For example, if the country you’re shipping your goods to has higher hold times at port than another country, you’ll be dealing with detention and demurrage fees you could have avoided if you’d done some more research. And unfortunately, demurrage can be a costly mistake, adding up to hundreds of dollars for each day your goods sit at port.

China VAT

Since 2013, Chinese authorities have been charging transportation companies within the country a value added tax (VAT). If freight forwarders are charged this directly from the carrier, the charge will be added as an extra line item. Verify with your freight forwarder if you do not see China VAT on your proposal for freight that touches China or risk being charged an extra 6% when you are invoiced.

Cargo Insurance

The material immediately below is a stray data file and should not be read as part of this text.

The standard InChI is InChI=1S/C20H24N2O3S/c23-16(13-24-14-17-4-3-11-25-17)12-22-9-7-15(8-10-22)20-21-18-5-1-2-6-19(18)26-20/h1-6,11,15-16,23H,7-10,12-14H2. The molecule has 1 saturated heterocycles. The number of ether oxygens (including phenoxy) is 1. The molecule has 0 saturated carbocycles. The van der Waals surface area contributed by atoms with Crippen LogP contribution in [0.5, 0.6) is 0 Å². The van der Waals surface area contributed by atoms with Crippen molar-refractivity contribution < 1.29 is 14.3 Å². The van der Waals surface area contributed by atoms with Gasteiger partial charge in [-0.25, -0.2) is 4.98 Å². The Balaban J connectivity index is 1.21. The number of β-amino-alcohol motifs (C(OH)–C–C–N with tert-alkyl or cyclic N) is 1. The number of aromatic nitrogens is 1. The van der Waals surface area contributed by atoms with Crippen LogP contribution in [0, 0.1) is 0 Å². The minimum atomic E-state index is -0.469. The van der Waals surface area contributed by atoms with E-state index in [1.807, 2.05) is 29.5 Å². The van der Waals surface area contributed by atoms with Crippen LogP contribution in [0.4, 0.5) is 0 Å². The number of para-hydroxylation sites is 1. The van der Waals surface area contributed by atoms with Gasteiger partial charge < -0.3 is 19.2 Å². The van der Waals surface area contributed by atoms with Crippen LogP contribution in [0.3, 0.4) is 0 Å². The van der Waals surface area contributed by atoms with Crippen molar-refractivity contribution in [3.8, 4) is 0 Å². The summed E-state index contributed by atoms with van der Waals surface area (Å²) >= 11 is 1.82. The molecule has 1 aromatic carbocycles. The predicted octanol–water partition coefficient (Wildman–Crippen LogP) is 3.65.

Be sure that cargo insurance is included as a separate line item. Most times if cargo insurance is not included on a transportation proposal, it is not included in the quotation. When reviewing international freight shipping proposals, also be sure to verify that the insurance covers freight from origin door to destination door. Often times, insurance offered by the forwarder only covers the goods from port to port, making all drayage (trucking) claims ineligible. Often times, damage and pilferage happen between the origin door and origin port or destination port and destination door. In our opinion, this is when the cargo is most susceptible to claims. Read more about cargo insurance: Are your goods actually covered?